The province is committing $950 million this year to fighting poverty and promoting opportunities for low-income Manitobans including more than 30 new initiatives and program enhancements, Housing and Community Development Minister Kerri Irvin-Ross and Family Services and Consumer Affairs Minister Gord Mackintosh announced today.
“We have heard loud and clear from more than 560 organizations and individuals how cuts to front-line services disproportionately affect vulnerable Manitobans,” said Irvin-Ross. “We are therefore renewing our commitment to poverty reduction, while carefully choosing the initiatives that will be most effective in this economic downturn.”
The province set its priorities for program enhancements and new initiatives under ALL Aboard based on research and discussion with stakeholders and individuals living in poverty, the minister said. At the top of the list are housing, getting Manitobans off welfare, more child care and building awareness of existing supports.
The new initiatives build on work done last year including:
· launch of the province’s HOMEWorks! low-income housing strategy, which includes a homeless and mental-health housing component;
· enhancing the Rewarding Work strategy, including Rebound to help those affected by the recession, to get more Manitobans off welfare;
· a higher minimum wage;
· launching the Opening Doors Disability strategy;
· adding help for rent payments;
· expanding child care under the Family Choices five-year strategy; and
· launching Service Link to make existing low-income services more understandable and accessible.
Also, the province will introduce a suite of measures in 2011 to gauge progress under the four pillars of the ALL Aboard poverty reduction strategy. The suite of measures will be based on advice received from stakeholders and will form the basis of the annual report to the public to demonstrate progress on poverty reduction and social inclusion, Irvin-Ross said.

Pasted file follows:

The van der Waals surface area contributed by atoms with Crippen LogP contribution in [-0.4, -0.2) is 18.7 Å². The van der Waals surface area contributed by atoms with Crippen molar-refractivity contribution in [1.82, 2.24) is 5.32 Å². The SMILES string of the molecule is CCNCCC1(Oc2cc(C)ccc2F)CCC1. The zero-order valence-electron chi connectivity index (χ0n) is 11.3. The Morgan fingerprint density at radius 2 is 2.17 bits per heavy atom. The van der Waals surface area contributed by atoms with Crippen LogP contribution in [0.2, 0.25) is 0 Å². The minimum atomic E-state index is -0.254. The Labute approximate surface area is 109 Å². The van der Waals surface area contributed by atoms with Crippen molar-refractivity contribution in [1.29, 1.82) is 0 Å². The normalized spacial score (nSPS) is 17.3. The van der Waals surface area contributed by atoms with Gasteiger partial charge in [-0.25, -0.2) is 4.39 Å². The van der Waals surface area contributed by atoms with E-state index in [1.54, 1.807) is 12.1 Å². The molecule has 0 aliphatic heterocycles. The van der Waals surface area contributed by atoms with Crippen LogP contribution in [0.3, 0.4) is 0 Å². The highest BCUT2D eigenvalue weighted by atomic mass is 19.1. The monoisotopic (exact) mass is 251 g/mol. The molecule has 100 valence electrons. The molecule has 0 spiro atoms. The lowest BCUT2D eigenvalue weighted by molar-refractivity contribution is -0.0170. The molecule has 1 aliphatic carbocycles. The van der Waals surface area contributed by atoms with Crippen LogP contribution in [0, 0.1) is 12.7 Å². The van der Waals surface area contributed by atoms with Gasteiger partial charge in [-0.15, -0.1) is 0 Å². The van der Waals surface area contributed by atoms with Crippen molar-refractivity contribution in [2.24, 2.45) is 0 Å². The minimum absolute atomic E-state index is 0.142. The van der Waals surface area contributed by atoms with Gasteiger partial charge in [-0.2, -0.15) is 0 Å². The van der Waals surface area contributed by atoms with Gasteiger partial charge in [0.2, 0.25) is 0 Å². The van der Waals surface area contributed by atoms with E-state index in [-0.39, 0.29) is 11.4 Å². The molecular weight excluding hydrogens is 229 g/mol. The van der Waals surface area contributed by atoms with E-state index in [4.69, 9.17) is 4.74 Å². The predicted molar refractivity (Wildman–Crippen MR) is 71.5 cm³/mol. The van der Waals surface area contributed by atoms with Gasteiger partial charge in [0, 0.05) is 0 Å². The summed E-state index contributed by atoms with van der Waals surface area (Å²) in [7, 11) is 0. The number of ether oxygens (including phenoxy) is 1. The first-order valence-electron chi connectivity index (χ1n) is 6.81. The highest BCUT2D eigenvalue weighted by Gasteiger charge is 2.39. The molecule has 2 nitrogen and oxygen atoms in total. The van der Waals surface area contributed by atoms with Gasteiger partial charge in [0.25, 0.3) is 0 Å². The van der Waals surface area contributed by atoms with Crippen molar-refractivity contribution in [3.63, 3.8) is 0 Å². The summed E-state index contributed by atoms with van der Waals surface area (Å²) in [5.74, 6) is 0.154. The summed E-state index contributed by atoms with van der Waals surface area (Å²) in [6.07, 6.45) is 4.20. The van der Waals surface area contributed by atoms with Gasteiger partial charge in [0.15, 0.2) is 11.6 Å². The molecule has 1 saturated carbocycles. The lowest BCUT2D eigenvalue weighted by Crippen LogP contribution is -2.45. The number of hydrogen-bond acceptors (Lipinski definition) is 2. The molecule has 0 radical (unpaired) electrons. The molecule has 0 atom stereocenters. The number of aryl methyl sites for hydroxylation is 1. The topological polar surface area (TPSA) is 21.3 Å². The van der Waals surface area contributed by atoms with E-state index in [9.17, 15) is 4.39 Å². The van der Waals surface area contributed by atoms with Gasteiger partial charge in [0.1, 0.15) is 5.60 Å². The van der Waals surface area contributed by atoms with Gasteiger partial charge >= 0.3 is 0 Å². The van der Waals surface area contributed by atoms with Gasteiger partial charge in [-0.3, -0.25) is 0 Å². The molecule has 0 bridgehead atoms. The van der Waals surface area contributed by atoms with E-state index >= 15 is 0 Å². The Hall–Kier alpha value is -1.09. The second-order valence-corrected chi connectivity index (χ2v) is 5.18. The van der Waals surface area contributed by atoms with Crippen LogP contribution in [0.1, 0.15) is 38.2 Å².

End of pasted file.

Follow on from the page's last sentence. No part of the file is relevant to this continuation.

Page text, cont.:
“Although we have boosted financial supports for low-income families by $76 million per year, which for a family of four on income assistance means an increase of 38 per cent since 1999, we are emphasizing investments that get people off welfare and into good paying jobs,” Mackintosh said. “Since its launch two years ago, Rewarding Work has assisted more than 4,000 people to access training and 1,200 people have left income assistance.
“Additionally, almost 500 people have been completely diverted from welfare to our new training and support initiative called Rebound. We will continue to strengthen these efforts.”
According to the market basket measure*, one of the suite of indicators proposed to measure progress, Manitoba had the third-lowest incidence of poverty compared with other provinces. The incidence of child poverty has been cut in half since 2000, lifting 28,000 children out of poverty.
“The ALL Aboard strategy recognizes that poverty costs us all. All Manitobans benefit from reducing poverty and promoting prosperity,” Irvin-Ross said.
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*Market Basket Measure, Human Resources Canada, 2007.